Australian leader defends government's response to fires, climate change policy
Morrison defends response as weather brings respite in fires
By SHONAL GANGULY and STEVE McMORRAN Associated Press
SYDNEY (AP) — Australian Prime Minister Scott Morrison defended his leadership and his government's record on climate change Sunday as milder temperatures brought hope of a respite from wildfires that have ravaged three states, claiming 24 lives and destroying almost 2,000 homes.
Morrison has faced widespread criticism for taking a family vacation in Hawaii at the start of the wildfire crisis, his sometimes distracted approach as it has escalated and his slowness in deploying resources.
He was heckled last week when he visited a township in New South Wales in which houses had been destroyed and which was home to one of three volunteer firefighters who have died in the crisis so far.
On Saturday Morrison announced that, for the first time in Australian history, 3,000 army, navy and air force reservists will be thrown into the battle against the fires. He also committed $14 million to leasing fire-fighting aircraft from overseas.
But those decisions attracted complaints that he had taken too long to act as fires have burned through millions of hectares (acres) in New South Wales, Victoria and South Australia, an area twice the size of Maryland.
Morrison told a news conference Sunday it was not the time for blame.
"There has been a lot of blame being thrown around," Morrison said. "And now is the time to focus on the response that is being made. ... Blame doesn't help anybody at this time and over-analysis of these things is not a productive exercise."
Morrison has been chided for past remarks that appear to minimize the link between climate change and Australia's escalating threats of drought and wildfires.
"There is no dispute in this country about the issue of climate change globally and its effect on global weather patterns and that includes how it impacts in Australia," he said.
"I have to correct the record here. I have seen a number of people suggest that somehow the government does not make this connection. The government has always made this connection and that has never been in dispute."
Cooler temperatures and lighter winds on Sunday brought some relief to threatened communities, a day after thousands were forced to flee as flames reachedthe suburban fringes of Sydney.
Thousands of firefighters fought to contain the blazes but many continued to burn out of control, threatening to wipe out rural townships and causing almost incalculable damage to property and wildlife.
As dawn broke over a blackened landscape Sunday, a picture emerged of disaster of unprecedented scale. The Rural Fire Service said 150 fires were active in the state, 64 of them uncontrolled.
"It's not something we have experienced before," New South Wales Premier Gladys Berejiklian said.
The latest fatality occurred at Batlow in New South Wales, where a 47-year-old man died Saturday night while defending the home of a friend from encroaching fires. New South Wales police said the man was found unconscious in a vehicle and could not be revived.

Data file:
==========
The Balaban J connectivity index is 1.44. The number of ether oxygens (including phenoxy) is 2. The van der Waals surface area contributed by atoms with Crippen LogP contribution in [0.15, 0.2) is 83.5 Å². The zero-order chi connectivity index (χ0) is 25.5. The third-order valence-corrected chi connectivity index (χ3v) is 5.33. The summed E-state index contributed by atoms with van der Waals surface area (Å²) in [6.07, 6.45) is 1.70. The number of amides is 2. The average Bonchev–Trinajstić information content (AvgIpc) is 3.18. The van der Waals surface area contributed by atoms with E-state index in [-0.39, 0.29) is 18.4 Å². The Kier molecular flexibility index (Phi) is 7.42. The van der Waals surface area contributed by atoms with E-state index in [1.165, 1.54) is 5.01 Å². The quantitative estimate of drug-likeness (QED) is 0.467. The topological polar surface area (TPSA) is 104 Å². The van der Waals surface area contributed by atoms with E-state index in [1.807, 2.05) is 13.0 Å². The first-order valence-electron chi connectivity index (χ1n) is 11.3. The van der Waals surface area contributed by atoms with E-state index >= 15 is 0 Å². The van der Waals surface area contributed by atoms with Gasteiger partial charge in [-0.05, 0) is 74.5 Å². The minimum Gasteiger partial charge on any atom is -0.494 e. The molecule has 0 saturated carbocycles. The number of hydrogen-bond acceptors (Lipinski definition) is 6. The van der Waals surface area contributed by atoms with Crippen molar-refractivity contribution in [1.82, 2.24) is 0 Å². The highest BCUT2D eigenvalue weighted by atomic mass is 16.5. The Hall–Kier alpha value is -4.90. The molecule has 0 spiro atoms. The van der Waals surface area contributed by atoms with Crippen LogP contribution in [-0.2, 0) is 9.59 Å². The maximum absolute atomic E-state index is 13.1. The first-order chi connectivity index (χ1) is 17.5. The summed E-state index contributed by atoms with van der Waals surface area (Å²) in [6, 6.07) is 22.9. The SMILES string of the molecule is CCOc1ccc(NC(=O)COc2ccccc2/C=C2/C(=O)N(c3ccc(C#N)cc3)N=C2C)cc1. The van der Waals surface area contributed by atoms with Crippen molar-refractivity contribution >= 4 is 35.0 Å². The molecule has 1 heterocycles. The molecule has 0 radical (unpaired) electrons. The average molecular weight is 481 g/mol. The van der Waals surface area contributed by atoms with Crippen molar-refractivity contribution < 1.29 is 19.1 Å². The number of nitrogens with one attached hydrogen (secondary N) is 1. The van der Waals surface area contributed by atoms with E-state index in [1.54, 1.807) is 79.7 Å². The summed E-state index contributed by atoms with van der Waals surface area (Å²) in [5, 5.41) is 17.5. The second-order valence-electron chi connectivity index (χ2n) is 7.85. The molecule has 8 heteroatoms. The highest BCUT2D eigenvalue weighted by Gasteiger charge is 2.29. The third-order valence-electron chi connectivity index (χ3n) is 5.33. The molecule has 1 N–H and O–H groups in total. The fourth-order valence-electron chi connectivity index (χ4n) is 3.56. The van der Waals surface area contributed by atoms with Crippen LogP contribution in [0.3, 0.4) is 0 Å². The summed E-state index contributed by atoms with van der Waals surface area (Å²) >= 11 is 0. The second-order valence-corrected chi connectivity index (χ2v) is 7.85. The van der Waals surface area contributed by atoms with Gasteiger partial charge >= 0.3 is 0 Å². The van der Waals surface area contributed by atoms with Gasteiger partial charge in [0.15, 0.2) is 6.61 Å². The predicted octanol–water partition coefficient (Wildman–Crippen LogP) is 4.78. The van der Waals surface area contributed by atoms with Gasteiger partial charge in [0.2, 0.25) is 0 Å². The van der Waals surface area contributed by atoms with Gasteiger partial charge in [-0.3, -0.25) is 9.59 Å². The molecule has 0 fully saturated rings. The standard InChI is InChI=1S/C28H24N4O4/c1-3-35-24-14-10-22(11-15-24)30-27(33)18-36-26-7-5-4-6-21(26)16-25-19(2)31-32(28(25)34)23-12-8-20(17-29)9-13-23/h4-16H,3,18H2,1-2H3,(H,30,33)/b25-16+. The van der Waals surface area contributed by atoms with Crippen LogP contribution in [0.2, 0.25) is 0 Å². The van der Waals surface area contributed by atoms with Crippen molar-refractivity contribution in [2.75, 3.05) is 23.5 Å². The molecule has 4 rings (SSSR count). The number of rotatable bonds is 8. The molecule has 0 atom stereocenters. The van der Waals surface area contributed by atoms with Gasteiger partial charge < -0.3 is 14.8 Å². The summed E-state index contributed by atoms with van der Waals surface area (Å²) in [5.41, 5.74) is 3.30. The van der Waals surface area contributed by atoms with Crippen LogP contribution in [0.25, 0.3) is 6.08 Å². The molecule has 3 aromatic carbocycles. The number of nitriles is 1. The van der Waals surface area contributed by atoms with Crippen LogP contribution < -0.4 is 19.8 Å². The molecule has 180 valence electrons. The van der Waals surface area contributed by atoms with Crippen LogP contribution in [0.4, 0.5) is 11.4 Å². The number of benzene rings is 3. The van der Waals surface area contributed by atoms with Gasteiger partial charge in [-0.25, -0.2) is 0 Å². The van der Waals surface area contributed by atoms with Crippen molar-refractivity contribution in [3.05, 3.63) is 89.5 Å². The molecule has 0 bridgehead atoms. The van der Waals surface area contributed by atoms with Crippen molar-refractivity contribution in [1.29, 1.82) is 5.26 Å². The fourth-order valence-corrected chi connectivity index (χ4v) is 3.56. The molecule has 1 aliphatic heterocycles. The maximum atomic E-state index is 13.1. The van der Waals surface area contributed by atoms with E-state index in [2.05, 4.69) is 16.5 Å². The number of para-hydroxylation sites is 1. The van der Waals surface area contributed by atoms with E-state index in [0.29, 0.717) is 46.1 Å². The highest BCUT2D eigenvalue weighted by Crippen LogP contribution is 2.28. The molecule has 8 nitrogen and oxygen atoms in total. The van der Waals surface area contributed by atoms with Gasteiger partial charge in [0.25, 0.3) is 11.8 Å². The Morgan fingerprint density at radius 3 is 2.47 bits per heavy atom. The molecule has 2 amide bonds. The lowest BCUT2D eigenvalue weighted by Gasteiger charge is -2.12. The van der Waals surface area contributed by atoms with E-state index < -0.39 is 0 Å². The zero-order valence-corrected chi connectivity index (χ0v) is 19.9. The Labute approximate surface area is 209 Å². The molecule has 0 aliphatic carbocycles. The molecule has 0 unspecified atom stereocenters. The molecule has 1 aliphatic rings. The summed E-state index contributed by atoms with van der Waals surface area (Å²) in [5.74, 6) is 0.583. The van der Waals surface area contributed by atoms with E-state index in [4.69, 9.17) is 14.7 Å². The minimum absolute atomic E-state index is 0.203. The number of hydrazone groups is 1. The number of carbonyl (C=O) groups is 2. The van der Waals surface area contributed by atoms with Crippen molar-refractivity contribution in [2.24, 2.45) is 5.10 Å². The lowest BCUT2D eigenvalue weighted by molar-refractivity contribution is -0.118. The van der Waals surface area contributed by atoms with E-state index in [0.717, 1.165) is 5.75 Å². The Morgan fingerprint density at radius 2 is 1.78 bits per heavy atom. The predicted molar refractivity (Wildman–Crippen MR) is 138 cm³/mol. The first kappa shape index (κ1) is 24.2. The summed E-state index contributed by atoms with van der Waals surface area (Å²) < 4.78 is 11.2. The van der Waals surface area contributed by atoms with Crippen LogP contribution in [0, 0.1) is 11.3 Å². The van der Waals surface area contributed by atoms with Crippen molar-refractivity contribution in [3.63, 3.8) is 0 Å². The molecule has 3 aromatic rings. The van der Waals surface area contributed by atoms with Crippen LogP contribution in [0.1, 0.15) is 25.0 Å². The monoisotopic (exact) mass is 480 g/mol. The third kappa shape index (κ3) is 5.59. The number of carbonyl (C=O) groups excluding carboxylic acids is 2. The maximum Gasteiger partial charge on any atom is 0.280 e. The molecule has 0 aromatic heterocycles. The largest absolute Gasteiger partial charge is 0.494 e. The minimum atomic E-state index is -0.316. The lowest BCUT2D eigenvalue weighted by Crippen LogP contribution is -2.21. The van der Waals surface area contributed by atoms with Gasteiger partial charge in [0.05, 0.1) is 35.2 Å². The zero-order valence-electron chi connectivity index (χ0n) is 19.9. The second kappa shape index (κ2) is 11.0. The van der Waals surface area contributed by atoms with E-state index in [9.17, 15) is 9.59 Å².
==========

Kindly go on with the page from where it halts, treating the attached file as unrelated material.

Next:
Earlier Saturday, a father and son who were battling flames for two days died on a highway on Kangaroo Island, off South Australia state. Authorities identified them as Dick Lang, a 78-year-old acclaimed bush pilot and outback safari operator, and his 43-year-old son, Clayton. Their family said their losses left them "heartbroken and reeling from this double tragedy."
Lang, known as "Desert Dick," led tours for travelers throughout Australia and other countries.
The deadly wildfires, which have been raging since September, have already burned about 5 million hectares (12.35 million acres) of land. That's more than any one year in the U.S. since Harry Truman was president.
The early and devastating start to Australia's summer wildfires has also been catastrophic for the country's wildlife, likely killing nearly 500 million birds, reptiles and mammals in New South Wales alone, Sydney University ecologist Chris Dickman told the Sydney Morning Herald. Frogs, bats and insects are excluded from his estimate, making the toll on animals much greater.
Morrison's handling of the deployment of reservists also came in for criticism Sunday. Rural Fire Service Commissioner Shane Fitzsimmons, who is leading the fight in New South Wales, said he learned of the deployment through media reports.
"It is fair to say it was disappointing and some surprise to hear about these things through public announcements in the middle of what was one of our worst days this season with the second-highest number of concurrent emergency warning fires ever in the history of New South Wales," he said.
Morrison was also forced to defend a video posted on social media Saturday, which promoted the deployment of reservists and the government's response to the wildfires.
The non-partisan Australia Defence Association said the video breached rules around political advertising.
"Party-political advertising milking ADF (Australian Defence Force) support to civil agencies fighting bushfires is a clear breach of the non-partisanship convention applying to both the ADF and ministers/MPs," the association said.
In a tweet, Morrison said "the video message simply communicates the government's policy decisions and the actions the government is undertaking to the public."
Meanwhile, Australia's capital Canberra was enveloped in a smoky haze Sunday and air quality at midday was measured at 10 times the usual hazardous limit.
In New Zealand the skies above Auckland were tinged orange by smoke from the bushfires and police were inundated with calls from anxious residents.